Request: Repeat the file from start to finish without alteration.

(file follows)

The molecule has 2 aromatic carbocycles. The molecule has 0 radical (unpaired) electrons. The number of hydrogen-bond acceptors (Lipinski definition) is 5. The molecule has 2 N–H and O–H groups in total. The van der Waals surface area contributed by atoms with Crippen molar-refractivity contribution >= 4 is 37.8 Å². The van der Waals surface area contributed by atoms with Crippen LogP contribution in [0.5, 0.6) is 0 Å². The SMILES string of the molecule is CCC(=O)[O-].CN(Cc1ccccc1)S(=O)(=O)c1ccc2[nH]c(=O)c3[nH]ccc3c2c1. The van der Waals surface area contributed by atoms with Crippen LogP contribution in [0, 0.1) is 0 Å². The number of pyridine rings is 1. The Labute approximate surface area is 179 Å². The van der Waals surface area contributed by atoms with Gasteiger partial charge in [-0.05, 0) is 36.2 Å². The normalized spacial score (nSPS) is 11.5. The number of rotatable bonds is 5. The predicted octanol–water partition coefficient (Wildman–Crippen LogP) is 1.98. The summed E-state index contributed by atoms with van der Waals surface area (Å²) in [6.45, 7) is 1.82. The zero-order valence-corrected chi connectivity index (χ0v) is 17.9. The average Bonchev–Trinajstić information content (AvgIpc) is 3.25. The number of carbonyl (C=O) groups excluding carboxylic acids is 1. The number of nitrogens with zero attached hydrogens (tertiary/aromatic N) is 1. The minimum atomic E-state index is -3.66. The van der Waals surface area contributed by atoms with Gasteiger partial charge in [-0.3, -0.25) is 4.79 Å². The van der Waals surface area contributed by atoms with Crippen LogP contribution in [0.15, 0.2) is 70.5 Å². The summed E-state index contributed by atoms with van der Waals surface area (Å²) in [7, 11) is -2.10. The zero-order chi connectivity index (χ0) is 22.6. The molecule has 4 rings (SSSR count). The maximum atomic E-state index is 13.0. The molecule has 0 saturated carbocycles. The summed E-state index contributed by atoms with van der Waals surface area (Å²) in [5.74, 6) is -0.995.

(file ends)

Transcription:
The molecule has 2 aromatic carbocycles. The molecule has 0 radical (unpaired) electrons. The number of hydrogen-bond acceptors (Lipinski definition) is 5. The molecule has 2 N–H and O–H groups in total. The van der Waals surface area contributed by atoms with Crippen molar-refractivity contribution >= 4 is 37.8 Å². The van der Waals surface area contributed by atoms with Crippen LogP contribution in [0.5, 0.6) is 0 Å². The SMILES string of the molecule is CCC(=O)[O-].CN(Cc1ccccc1)S(=O)(=O)c1ccc2[nH]c(=O)c3[nH]ccc3c2c1. The van der Waals surface area contributed by atoms with Crippen LogP contribution in [0, 0.1) is 0 Å². The number of pyridine rings is 1. The Labute approximate surface area is 179 Å². The van der Waals surface area contributed by atoms with Gasteiger partial charge in [-0.05, 0) is 36.2 Å². The normalized spacial score (nSPS) is 11.5. The number of rotatable bonds is 5. The predicted octanol–water partition coefficient (Wildman–Crippen LogP) is 1.98. The summed E-state index contributed by atoms with van der Waals surface area (Å²) in [6.45, 7) is 1.82. The zero-order valence-corrected chi connectivity index (χ0v) is 17.9. The average Bonchev–Trinajstić information content (AvgIpc) is 3.25. The number of carbonyl (C=O) groups excluding carboxylic acids is 1. The number of nitrogens with zero attached hydrogens (tertiary/aromatic N) is 1. The minimum atomic E-state index is -3.66. The van der Waals surface area contributed by atoms with Gasteiger partial charge in [-0.3, -0.25) is 4.79 Å². The van der Waals surface area contributed by atoms with Crippen LogP contribution in [0.15, 0.2) is 70.5 Å². The summed E-state index contributed by atoms with van der Waals surface area (Å²) in [7, 11) is -2.10. The zero-order chi connectivity index (χ0) is 22.6. The molecule has 4 rings (SSSR count). The maximum atomic E-state index is 13.0. The molecule has 0 saturated carbocycles. The summed E-state index contributed by atoms with van der Waals surface area (Å²) in [5.74, 6) is -0.995.